|USDA NRCS Chief Jason Weller|
Addressing NCER 13 Plenary Session
In the meantime, here are the "top ten" take-away lessons from this year's conference. Or here, at least, are the overarching themes that I heard emerging among the hundreds of talks, panel discussions and poster-presentations.*
|Dorothy in "The Wizard of Oz"|
- The key step in any successful ecosystem restoration effort is when people say, "This place is really important to us." Then they care. Then they take responsibility for the place's protection and restoration. Then they become accountable.
- Despite all of the talk of public-private partnerships and conservation through cooperation (well-warranted talk), a surprisingly large number of people still look first, often or always to the Federal government to fund, require and catalyze restoration.
- History demonstrates that Federal funding, requiring and catalyzing are not at all the primary components of successful ecosystem restoration, and oftentimes not as important as has been suggested.
- People physically close to the ecosystem in question (the wetland, river, lake, forest, prairie or wherever) view restoration as a "place" issue, as in "my place has been harmed." People in more distant locations tend to view restoration as a "pollution" issue, as in "pollution or damage has occurred."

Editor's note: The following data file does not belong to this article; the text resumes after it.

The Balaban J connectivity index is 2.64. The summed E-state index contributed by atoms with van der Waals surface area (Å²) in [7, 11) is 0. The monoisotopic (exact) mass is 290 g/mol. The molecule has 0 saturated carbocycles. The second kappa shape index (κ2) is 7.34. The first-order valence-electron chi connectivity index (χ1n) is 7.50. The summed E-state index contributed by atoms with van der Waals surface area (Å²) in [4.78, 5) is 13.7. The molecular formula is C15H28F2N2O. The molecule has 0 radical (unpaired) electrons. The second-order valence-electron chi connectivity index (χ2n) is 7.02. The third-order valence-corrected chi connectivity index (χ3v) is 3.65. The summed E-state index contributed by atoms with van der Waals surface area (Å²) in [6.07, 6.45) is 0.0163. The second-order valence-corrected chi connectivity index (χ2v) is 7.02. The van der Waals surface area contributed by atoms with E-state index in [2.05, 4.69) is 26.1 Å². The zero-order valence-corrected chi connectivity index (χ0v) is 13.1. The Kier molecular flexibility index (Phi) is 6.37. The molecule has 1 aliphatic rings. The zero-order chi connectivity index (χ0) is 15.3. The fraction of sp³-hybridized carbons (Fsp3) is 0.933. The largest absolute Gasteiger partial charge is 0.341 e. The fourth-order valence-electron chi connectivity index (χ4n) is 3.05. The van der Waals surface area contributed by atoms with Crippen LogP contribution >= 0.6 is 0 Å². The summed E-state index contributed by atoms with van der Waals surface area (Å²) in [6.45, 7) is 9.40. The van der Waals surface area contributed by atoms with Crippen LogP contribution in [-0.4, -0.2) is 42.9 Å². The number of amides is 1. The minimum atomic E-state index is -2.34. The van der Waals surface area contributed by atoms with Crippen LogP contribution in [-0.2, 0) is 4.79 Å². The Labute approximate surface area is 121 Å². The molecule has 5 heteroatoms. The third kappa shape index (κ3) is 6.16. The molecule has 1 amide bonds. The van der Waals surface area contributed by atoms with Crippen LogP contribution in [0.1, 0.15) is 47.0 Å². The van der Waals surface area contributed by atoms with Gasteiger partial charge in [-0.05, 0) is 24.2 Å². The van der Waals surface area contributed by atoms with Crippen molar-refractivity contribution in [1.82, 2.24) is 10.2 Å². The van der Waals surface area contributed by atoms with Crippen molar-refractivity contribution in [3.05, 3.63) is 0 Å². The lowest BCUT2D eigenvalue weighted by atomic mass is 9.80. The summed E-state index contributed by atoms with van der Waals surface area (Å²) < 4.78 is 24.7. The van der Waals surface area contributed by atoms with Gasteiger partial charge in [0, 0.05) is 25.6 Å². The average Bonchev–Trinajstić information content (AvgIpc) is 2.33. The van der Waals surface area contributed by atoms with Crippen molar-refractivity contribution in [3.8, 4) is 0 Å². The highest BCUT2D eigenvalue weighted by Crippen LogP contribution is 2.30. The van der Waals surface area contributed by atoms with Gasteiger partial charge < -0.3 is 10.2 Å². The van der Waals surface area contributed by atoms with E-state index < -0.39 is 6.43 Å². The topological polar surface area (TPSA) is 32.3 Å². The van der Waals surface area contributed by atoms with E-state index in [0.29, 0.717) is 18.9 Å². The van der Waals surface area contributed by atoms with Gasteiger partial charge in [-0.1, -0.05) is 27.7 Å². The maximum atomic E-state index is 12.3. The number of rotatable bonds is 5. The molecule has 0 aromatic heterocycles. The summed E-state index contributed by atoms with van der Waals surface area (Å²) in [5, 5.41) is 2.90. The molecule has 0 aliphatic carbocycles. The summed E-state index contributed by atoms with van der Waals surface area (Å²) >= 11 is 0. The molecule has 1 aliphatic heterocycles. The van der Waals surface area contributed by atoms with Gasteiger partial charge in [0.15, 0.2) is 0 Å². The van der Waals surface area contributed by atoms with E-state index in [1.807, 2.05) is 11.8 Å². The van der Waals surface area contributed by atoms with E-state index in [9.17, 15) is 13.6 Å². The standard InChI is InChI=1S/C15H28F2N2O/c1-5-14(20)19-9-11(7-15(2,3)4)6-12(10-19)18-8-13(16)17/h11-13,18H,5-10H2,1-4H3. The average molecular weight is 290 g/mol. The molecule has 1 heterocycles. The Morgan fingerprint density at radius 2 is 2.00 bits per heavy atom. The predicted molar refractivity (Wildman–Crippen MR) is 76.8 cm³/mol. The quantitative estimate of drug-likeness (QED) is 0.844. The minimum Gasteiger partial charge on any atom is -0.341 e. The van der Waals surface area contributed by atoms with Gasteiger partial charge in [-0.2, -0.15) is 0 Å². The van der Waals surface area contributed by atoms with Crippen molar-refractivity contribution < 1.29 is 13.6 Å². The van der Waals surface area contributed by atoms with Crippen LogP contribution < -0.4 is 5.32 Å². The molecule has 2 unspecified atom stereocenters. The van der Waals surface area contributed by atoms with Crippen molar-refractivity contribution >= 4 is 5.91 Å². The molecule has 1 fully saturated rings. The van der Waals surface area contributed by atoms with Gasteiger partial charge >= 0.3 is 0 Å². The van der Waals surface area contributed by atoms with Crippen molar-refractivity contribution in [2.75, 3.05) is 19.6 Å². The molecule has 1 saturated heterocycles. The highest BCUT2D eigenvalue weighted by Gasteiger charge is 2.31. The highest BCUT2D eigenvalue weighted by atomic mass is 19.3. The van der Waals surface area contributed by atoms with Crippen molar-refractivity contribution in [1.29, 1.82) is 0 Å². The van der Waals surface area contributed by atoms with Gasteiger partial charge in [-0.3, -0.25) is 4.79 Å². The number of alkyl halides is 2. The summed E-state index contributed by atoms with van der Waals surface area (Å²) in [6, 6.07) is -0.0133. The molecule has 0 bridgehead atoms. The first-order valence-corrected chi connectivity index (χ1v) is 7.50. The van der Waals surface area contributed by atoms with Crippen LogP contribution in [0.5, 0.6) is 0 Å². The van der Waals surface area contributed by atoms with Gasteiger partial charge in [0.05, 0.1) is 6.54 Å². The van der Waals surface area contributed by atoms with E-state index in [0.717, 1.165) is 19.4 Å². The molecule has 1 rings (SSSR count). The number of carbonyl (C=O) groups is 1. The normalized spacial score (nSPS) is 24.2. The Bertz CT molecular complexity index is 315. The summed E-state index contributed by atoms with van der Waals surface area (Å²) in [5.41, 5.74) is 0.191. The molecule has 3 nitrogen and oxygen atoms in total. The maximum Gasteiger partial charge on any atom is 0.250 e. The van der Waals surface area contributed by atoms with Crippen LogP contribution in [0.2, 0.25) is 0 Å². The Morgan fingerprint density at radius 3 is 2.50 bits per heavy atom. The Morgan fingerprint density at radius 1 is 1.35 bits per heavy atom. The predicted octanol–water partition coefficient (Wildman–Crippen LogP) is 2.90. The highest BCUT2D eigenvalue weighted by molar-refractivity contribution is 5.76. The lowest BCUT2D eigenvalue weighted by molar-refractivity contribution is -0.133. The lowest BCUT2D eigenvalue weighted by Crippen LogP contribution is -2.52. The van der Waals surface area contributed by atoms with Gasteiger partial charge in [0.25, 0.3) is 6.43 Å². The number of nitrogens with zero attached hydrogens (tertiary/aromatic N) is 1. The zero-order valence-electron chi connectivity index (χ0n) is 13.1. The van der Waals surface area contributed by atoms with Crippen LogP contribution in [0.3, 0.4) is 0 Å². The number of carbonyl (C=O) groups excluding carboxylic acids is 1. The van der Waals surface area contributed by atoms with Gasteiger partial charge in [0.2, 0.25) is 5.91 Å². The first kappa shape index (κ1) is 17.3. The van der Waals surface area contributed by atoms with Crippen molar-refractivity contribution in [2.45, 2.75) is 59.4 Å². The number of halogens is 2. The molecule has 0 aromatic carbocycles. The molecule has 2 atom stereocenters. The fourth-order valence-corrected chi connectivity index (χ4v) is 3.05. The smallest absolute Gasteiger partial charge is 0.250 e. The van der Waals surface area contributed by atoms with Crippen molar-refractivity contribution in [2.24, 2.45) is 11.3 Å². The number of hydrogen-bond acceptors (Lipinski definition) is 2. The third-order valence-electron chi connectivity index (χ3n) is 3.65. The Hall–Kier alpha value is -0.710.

- That difference in perspective is nuanced but important. The two flow from and tap into different values. And values drive commitment to and accountability for action.
- Economic and ecologic issues are two sides of the same restoration coin, and both speak to "place" at their root (derived, as they are, from the Greek "oikos," meaning "home").
- It's all about relationships in the end (and at the beginning and throughout).
- Voluntary, private actions often work.
- Regulatory-driven actions sometimes work, too.
- Dorothy was right. "There's no place like home."